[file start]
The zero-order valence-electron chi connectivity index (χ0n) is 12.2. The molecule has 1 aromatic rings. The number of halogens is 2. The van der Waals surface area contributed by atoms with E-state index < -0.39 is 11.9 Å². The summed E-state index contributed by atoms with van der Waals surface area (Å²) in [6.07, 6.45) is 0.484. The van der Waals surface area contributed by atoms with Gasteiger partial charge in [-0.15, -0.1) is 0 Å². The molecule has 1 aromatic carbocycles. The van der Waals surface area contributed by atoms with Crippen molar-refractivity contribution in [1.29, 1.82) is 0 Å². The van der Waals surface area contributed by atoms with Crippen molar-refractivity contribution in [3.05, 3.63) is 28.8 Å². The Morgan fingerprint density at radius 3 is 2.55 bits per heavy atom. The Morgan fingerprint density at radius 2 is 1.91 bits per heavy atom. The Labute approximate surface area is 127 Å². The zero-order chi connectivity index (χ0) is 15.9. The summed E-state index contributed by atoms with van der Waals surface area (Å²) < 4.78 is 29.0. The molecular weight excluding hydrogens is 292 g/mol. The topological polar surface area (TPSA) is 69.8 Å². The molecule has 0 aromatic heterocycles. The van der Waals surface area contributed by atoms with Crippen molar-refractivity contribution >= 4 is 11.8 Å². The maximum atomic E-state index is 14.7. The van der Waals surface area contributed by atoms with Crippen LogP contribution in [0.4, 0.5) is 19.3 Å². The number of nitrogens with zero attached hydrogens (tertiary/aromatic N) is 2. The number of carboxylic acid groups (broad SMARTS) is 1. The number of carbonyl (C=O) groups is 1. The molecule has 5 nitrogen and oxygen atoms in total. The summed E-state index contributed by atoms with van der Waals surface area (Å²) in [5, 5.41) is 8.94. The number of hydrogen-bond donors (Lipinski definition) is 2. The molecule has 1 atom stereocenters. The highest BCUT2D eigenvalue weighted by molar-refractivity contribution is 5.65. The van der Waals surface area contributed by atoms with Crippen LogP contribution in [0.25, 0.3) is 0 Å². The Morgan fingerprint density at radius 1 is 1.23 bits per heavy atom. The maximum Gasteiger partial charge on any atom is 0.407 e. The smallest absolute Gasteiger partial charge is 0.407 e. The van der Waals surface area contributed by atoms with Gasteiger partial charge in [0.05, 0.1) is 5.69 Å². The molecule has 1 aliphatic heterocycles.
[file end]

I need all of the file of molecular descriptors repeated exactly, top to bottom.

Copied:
The zero-order valence-electron chi connectivity index (χ0n) is 12.2. The molecule has 1 aromatic rings. The number of halogens is 2. The van der Waals surface area contributed by atoms with E-state index < -0.39 is 11.9 Å². The summed E-state index contributed by atoms with van der Waals surface area (Å²) in [6.07, 6.45) is 0.484. The van der Waals surface area contributed by atoms with Gasteiger partial charge in [-0.15, -0.1) is 0 Å². The molecule has 1 aromatic carbocycles. The van der Waals surface area contributed by atoms with Crippen molar-refractivity contribution in [1.29, 1.82) is 0 Å². The van der Waals surface area contributed by atoms with Crippen molar-refractivity contribution in [3.05, 3.63) is 28.8 Å². The Morgan fingerprint density at radius 3 is 2.55 bits per heavy atom. The Morgan fingerprint density at radius 2 is 1.91 bits per heavy atom. The Labute approximate surface area is 127 Å². The zero-order chi connectivity index (χ0) is 15.9. The summed E-state index contributed by atoms with van der Waals surface area (Å²) < 4.78 is 29.0. The molecular weight excluding hydrogens is 292 g/mol. The topological polar surface area (TPSA) is 69.8 Å². The molecule has 0 aromatic heterocycles. The van der Waals surface area contributed by atoms with Crippen molar-refractivity contribution >= 4 is 11.8 Å². The maximum atomic E-state index is 14.7. The van der Waals surface area contributed by atoms with Crippen LogP contribution in [0.4, 0.5) is 19.3 Å². The number of nitrogens with zero attached hydrogens (tertiary/aromatic N) is 2. The number of carboxylic acid groups (broad SMARTS) is 1. The number of carbonyl (C=O) groups is 1. The molecule has 5 nitrogen and oxygen atoms in total. The summed E-state index contributed by atoms with van der Waals surface area (Å²) in [5, 5.41) is 8.94. The number of hydrogen-bond donors (Lipinski definition) is 2. The molecule has 1 atom stereocenters. The highest BCUT2D eigenvalue weighted by molar-refractivity contribution is 5.65. The van der Waals surface area contributed by atoms with Crippen LogP contribution in [0.25, 0.3) is 0 Å². The Morgan fingerprint density at radius 1 is 1.23 bits per heavy atom. The maximum Gasteiger partial charge on any atom is 0.407 e. The smallest absolute Gasteiger partial charge is 0.407 e. The van der Waals surface area contributed by atoms with Gasteiger partial charge in [0.05, 0.1) is 5.69 Å². The molecule has 1 aliphatic heterocycles.